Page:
Does the CRT Collect My Information?
The Civil Resolution Tribunal (CRT) collects a wide variety of information from parties in disputes brought to the tribunal. Most of this information is shared with the parties and their representatives during the dispute resolution process. In some cases, members of the public may also be able to access CRT dispute records.
What kind of information will the CRT collect?
The CRT only asks for information that is needed to resolve a dispute. The information that you provided using the Solution Explorer will be linked to your file to facilitate the management of your claim The CRT will also collect the following types of information, and share it with the parties:
- Contact information for the parties and their representatives, including names, addresses, telephone numbers, fax numbers, and email addresses;
- Each party’s description of the dispute and position on its resolution;
- Communications between the parties and the CRT;
- Information and evidence provided by parties, which may include information about damages and injuries, health and financial records, and other information of a personal nature;
- Information about witnesses, including their contact information and evidence they might be called upon to provide.
The CRT might also collect information from a party about special circumstances they have relating to their CRT file, such as capacity issues or ability to pay CRT fees. This information will not normally be shared with other parties, unless the circumstances require the CRT to do so.
Will the CRT share my information with the public?
The information that the CRT collects is kept highly secure. However, some of the information collected during the dispute resolution process may be available to the public:
- Negotiation Discussions
Generally, discussions between the parties aimed at resolving a dispute through negotiation will be confidential. This means the CRT will not disclose these negotiations unless the parties agree to the disclosure or the law requires it.
- Disputes Settled by Negotiation and Agreement
If the parties settle a dispute by negotiation and agreement, the public will be able to request copies of any CRT order documenting the settlement.
- Disputes Resolved by Adjudication
If a dispute is not resolved by agreement, you may request that it move into the Tribunal Decision Process. The CRT will decide the claims and make any necessary orders to give effect to the decision. Members of the public may access the names of parties in a CRT Tribunal Decision Process, as well as a general description of the dispute and its status. Members of the public may also request copies of submissions and evidence provided during the Tribunal Decision Process.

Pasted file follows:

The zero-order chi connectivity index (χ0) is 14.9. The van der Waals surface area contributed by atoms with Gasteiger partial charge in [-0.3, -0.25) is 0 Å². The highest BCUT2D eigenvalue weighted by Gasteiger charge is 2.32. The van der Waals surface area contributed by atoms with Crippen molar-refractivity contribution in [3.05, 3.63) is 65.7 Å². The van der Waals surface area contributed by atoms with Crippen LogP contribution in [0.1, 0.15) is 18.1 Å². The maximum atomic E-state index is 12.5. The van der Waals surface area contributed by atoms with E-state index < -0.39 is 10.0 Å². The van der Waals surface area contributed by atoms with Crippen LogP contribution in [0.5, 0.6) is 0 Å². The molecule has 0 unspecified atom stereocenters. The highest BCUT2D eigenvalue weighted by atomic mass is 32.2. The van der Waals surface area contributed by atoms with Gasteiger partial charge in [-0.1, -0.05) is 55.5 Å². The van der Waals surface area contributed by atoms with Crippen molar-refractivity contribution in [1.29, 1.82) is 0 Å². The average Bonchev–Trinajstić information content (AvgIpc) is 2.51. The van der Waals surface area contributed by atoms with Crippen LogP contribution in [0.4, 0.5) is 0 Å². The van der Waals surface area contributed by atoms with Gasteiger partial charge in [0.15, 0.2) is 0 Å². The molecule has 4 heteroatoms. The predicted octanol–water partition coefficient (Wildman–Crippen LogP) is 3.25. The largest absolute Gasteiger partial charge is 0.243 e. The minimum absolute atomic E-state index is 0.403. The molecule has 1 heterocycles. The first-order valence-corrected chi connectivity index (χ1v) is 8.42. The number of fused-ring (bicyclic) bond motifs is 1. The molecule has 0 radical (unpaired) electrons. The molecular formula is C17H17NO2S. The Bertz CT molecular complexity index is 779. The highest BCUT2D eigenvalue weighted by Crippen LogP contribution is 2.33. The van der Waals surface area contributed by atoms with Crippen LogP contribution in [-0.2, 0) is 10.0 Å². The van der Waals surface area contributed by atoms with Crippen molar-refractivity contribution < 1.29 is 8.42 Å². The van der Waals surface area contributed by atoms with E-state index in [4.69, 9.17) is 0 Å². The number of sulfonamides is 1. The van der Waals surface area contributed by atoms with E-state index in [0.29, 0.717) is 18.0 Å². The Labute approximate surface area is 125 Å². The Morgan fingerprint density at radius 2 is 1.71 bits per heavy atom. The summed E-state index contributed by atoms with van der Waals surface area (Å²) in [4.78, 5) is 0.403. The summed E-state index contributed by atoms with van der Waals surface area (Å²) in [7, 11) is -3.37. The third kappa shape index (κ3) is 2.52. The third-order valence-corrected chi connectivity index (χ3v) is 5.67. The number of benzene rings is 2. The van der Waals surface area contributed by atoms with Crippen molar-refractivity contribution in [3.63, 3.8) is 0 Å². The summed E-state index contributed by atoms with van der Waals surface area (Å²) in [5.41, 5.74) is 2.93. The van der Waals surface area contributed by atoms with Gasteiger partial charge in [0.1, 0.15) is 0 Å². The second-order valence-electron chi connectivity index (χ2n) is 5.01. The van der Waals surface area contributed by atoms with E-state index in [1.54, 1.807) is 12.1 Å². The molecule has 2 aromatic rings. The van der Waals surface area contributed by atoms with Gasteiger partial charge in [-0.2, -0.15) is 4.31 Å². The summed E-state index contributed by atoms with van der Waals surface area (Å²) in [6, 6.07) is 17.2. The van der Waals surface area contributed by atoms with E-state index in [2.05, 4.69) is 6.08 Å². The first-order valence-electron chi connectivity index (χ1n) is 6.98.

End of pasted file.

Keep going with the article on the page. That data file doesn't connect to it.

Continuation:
- CRT Final Decisions
The Civil Resolution Tribunal Act requires that final decisions and orders must be posted to the CRT’s website, where they will be available to the public. Normally, a member of the public will have to submit a request to search for dispute records that are not publicly available through the Tribunal or another public website.
- Negotiation Discussions
What if I don’t want information about my dispute made available to the public?
If a party or witness is concerned that information in a final decision or order would be harmful to their privacy or security, they may request that this information be redacted or anonymized.
Where does the CRT store the information it collects?
The information collected by the CRT through its online Dispute Application Form is highly secure. During the CRT’s early implementation phase, the information will be located on servers in the United States. All other information that the CRT receives from parties and witnesses is stored in Canada. The CRT eventually will move all of its records to servers located in Canada. At that time, any information stored on the servers in the United States will be destroyed.
The CRT’s complete policy on collecting and disclosing information gathered during the dispute resolution process can be found here.
If you have other questions about the CRT’s policy for accessing dispute records or storage of the records, you should contact the CRT.